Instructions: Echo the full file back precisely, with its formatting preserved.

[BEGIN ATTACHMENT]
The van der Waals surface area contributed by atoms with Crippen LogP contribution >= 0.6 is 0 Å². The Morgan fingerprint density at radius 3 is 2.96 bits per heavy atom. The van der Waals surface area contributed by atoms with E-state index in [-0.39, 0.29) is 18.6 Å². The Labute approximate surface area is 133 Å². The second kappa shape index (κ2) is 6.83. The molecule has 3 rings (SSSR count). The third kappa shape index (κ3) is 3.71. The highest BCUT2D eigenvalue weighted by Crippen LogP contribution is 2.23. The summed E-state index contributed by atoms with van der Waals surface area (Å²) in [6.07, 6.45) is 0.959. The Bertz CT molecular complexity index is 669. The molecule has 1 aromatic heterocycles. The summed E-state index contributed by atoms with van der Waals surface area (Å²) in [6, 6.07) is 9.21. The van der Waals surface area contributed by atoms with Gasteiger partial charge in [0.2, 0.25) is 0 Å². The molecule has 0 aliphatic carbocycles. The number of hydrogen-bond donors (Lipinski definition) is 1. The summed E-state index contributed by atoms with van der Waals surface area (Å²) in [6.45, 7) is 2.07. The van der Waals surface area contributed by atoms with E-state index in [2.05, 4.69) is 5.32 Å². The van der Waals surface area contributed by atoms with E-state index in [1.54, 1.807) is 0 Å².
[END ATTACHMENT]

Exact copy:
The van der Waals surface area contributed by atoms with Crippen LogP contribution >= 0.6 is 0 Å². The Morgan fingerprint density at radius 3 is 2.96 bits per heavy atom. The van der Waals surface area contributed by atoms with E-state index in [-0.39, 0.29) is 18.6 Å². The Labute approximate surface area is 133 Å². The second kappa shape index (κ2) is 6.83. The molecule has 3 rings (SSSR count). The third kappa shape index (κ3) is 3.71. The highest BCUT2D eigenvalue weighted by Crippen LogP contribution is 2.23. The summed E-state index contributed by atoms with van der Waals surface area (Å²) in [6.07, 6.45) is 0.959. The Bertz CT molecular complexity index is 669. The molecule has 1 aromatic heterocycles. The summed E-state index contributed by atoms with van der Waals surface area (Å²) in [6, 6.07) is 9.21. The van der Waals surface area contributed by atoms with Gasteiger partial charge in [0.2, 0.25) is 0 Å². The molecule has 0 aliphatic carbocycles. The number of hydrogen-bond donors (Lipinski definition) is 1. The summed E-state index contributed by atoms with van der Waals surface area (Å²) in [6.45, 7) is 2.07. The van der Waals surface area contributed by atoms with E-state index in [2.05, 4.69) is 5.32 Å². The van der Waals surface area contributed by atoms with E-state index in [1.54, 1.807) is 0 Å².